Commentary Magazine


Topic: post 9-11 backlash

FBI Stats Again Belie Islamophobia Myth

When it comes to the question of America’s alleged Islamophobia, there is a consensus in the American media: American Muslims have been under siege since the 9/11 attacks. Every attempt on the part of law-enforcement agencies to probe the growth of homegrown terrorism and the possible incitement to hate and violence being conducted at some mosques, as well as by community groups influenced or controlled by Islamists, is branded as more proof of the allege persecution of Muslims and Arabs. The fact that no proof of discrimination or systematic violence other than anecdotal claims is ever brought forward is disregarded so as not to impinge on the need for Americans to feel guilty about the treatment of Muslims.

But with the annual release of the FBI’s hate crime numbers, statistical proof is once again available for those who are interested in the real answer as to which groups are subjected to the most attacks. This year’s numbers, like those of every other previous year since they began compiling such statistics, are clear: Jews remain the No. 1 target of hate crimes in America and no other group comes even close. Incidents involving Muslims, who are, according to the unchallenged meme that is central to every story or broadcast about the subject, the prime targets actually suffer only a fraction as much as Jews. Is it too much to ask reporters who regurgitate the same tired, unproven story lines about Muslims in the coming year to take these facts into account?

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When it comes to the question of America’s alleged Islamophobia, there is a consensus in the American media: American Muslims have been under siege since the 9/11 attacks. Every attempt on the part of law-enforcement agencies to probe the growth of homegrown terrorism and the possible incitement to hate and violence being conducted at some mosques, as well as by community groups influenced or controlled by Islamists, is branded as more proof of the allege persecution of Muslims and Arabs. The fact that no proof of discrimination or systematic violence other than anecdotal claims is ever brought forward is disregarded so as not to impinge on the need for Americans to feel guilty about the treatment of Muslims.

But with the annual release of the FBI’s hate crime numbers, statistical proof is once again available for those who are interested in the real answer as to which groups are subjected to the most attacks. This year’s numbers, like those of every other previous year since they began compiling such statistics, are clear: Jews remain the No. 1 target of hate crimes in America and no other group comes even close. Incidents involving Muslims, who are, according to the unchallenged meme that is central to every story or broadcast about the subject, the prime targets actually suffer only a fraction as much as Jews. Is it too much to ask reporters who regurgitate the same tired, unproven story lines about Muslims in the coming year to take these facts into account?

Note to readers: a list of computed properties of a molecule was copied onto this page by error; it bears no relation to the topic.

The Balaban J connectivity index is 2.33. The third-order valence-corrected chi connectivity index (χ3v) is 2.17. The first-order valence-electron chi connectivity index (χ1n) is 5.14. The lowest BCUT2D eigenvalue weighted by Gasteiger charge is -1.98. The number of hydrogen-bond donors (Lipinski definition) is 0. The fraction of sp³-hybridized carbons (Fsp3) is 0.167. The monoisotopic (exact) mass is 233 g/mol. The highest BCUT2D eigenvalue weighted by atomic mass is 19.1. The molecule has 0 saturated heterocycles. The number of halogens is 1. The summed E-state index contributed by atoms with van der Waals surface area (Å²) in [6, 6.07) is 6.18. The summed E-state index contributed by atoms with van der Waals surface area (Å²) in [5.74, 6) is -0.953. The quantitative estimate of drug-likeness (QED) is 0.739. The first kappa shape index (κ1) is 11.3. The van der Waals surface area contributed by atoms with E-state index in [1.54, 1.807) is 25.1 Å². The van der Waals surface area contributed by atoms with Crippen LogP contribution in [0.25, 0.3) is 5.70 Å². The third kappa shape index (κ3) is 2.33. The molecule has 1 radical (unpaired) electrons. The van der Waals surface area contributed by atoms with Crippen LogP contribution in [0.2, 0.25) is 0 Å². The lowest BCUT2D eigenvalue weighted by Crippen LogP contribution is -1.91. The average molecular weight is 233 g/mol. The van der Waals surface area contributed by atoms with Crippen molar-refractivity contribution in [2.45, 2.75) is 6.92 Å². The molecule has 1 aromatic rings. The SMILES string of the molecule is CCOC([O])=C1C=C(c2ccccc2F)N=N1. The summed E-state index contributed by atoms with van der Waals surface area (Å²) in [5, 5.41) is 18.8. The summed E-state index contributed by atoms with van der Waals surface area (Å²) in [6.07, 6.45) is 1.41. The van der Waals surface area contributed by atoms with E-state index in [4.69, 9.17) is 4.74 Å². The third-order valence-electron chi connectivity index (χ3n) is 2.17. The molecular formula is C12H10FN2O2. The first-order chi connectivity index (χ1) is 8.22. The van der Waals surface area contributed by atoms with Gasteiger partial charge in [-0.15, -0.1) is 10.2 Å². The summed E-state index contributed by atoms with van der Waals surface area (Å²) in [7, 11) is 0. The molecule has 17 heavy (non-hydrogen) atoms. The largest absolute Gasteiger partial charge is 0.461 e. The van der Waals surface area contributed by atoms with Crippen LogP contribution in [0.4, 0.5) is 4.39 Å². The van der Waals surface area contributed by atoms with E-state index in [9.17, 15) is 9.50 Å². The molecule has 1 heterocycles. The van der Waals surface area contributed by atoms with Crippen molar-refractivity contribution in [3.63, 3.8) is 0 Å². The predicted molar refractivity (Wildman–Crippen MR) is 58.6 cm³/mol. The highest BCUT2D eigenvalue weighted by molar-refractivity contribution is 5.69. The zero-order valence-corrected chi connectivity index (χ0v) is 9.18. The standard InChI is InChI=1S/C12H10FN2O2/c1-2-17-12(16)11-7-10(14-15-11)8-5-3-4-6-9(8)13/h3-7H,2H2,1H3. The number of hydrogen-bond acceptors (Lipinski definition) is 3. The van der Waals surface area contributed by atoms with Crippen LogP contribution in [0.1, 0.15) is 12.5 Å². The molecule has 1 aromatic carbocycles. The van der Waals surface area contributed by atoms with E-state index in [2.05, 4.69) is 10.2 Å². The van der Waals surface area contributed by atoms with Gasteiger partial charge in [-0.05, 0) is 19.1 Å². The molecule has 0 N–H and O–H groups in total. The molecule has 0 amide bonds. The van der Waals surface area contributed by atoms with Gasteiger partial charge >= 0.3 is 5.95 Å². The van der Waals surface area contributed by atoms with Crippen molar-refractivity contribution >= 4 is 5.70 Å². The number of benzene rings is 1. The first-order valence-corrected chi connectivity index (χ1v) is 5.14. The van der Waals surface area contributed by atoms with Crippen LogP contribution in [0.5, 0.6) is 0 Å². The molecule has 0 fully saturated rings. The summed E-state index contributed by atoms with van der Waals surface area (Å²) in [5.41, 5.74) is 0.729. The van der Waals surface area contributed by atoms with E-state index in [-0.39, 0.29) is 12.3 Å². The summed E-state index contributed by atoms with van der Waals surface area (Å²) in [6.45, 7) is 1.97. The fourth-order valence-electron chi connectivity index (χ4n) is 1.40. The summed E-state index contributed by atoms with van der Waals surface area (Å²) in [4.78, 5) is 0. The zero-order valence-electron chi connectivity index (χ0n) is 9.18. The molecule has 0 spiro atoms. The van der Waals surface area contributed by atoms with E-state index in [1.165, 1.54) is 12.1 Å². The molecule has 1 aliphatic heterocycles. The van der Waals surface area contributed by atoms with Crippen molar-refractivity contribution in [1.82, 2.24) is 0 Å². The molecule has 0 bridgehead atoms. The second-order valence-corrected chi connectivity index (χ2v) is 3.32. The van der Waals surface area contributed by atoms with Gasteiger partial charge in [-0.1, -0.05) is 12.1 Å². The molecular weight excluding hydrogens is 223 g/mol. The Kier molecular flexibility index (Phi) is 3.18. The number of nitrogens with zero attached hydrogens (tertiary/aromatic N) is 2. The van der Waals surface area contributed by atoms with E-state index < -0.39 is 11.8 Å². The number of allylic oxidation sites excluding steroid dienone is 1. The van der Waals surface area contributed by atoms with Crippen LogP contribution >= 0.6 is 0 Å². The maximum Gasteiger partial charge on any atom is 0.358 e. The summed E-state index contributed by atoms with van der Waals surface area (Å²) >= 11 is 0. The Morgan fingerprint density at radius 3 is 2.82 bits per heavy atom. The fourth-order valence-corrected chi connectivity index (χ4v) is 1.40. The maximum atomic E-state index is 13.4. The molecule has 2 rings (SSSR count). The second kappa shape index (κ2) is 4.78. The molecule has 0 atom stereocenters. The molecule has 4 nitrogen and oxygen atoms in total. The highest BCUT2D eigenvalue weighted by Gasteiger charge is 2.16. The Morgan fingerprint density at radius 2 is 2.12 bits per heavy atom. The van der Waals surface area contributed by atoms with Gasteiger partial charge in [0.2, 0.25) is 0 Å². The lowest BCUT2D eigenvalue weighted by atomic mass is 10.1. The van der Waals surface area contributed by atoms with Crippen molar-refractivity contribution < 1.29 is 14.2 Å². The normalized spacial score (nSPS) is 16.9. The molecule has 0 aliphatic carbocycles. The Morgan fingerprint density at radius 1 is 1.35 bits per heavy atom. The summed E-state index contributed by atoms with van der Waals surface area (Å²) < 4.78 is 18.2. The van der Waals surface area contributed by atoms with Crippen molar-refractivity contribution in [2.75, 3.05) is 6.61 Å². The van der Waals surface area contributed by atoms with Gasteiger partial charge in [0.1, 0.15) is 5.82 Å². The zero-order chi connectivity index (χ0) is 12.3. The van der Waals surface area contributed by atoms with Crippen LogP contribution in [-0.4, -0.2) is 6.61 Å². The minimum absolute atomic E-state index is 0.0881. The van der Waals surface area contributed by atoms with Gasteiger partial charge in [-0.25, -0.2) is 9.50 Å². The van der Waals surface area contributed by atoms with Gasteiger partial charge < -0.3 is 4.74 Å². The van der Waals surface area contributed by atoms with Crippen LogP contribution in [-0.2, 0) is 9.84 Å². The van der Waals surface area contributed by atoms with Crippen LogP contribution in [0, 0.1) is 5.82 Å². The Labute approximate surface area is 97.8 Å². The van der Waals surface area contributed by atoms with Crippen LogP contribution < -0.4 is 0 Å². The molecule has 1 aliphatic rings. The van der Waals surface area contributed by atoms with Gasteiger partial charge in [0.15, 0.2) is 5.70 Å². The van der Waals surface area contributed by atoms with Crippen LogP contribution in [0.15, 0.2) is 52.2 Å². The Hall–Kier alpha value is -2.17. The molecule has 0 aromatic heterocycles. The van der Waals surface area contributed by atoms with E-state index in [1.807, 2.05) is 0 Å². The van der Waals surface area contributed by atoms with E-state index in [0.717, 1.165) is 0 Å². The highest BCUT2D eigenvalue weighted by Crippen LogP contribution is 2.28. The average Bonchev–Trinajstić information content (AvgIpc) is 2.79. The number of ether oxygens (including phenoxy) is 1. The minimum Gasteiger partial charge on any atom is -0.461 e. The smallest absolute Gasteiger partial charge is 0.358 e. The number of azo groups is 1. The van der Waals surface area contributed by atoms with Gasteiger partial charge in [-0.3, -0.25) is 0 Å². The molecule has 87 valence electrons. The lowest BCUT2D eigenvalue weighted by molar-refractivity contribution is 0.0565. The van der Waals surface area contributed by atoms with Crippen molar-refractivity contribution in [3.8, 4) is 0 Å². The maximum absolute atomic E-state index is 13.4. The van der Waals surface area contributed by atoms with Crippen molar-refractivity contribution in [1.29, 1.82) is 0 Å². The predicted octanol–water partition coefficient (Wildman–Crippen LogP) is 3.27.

As in previous years, Jews top the figures for hate crimes, which the FBI claims are down from previous years. Of the 1,340 incidents of anti-religious hate crimes reported, 674 or 62.4 percent were anti-Jewish in nature. Only 130 incidents or 11.6 percent involved Muslim victims. These figures are not much different from those assembled by the government for previous years. In virtually every year, the number of anti-Semitic incidents is a multiple of those involving Muslims.

It is possible that some anti-Muslim attacks might be categorized as an ethnic issue involving Arabs rather than a religious one. But even if we were to try and take some attacks involving national origins, again the enormous gap between the anti-Semitic incidents and those about Muslims is not bridged. The total number of those attacks involving that category that were not about targeting Hispanics (which make up over 60 percent of that total) was 283 and it is likely that, at best, only some of those were about Muslims or Arabs.

It is true that the Anti-Defamation League has criticized the FBI report for trumpeting the overall decline in hate crimes. The ADL rightly points out that hate crimes reporting isn’t mandatory in parts of the country and that the number of agencies funneling figures to the FBI actually declined from 14,500 to 1,3022 in 2012. So it’s likely that there wasn’t any real decline in the number of hate crimes.

But there is no proof or any logical reason to believe that this flaw would lead to any underreporting of anti-Muslim crimes since the percentage of such incidents in 2012 is essentially the same as in previous years.

What does this all mean?

First, as much as we should decry all hate crimes and urge those responsible to be prosecuted and harshly punished, no matter who their victims might be, there is no epidemic of such incidents directed at any single group.

Though Jews are the most likely victims of religious crimes, no reasonable person can claim that they are under siege or that Jewish life is under attack in any manner in this country. Indeed, as the Pew Survey on American Jews that I discussed in the November issue of COMMENTARY reported, less than 20 percent of Jews have even experienced an anti-Semitic remark, let alone an attack. Anti-Semitism is on the rise around the world and particularly in Europe, but in a nation where a tenth of the U.S. Senate and a third of the U.S. Supreme Court are Jews, its impossible to argue that there are any genuine obstacles to Jewish achievement, let alone a wave of Jew-hatred.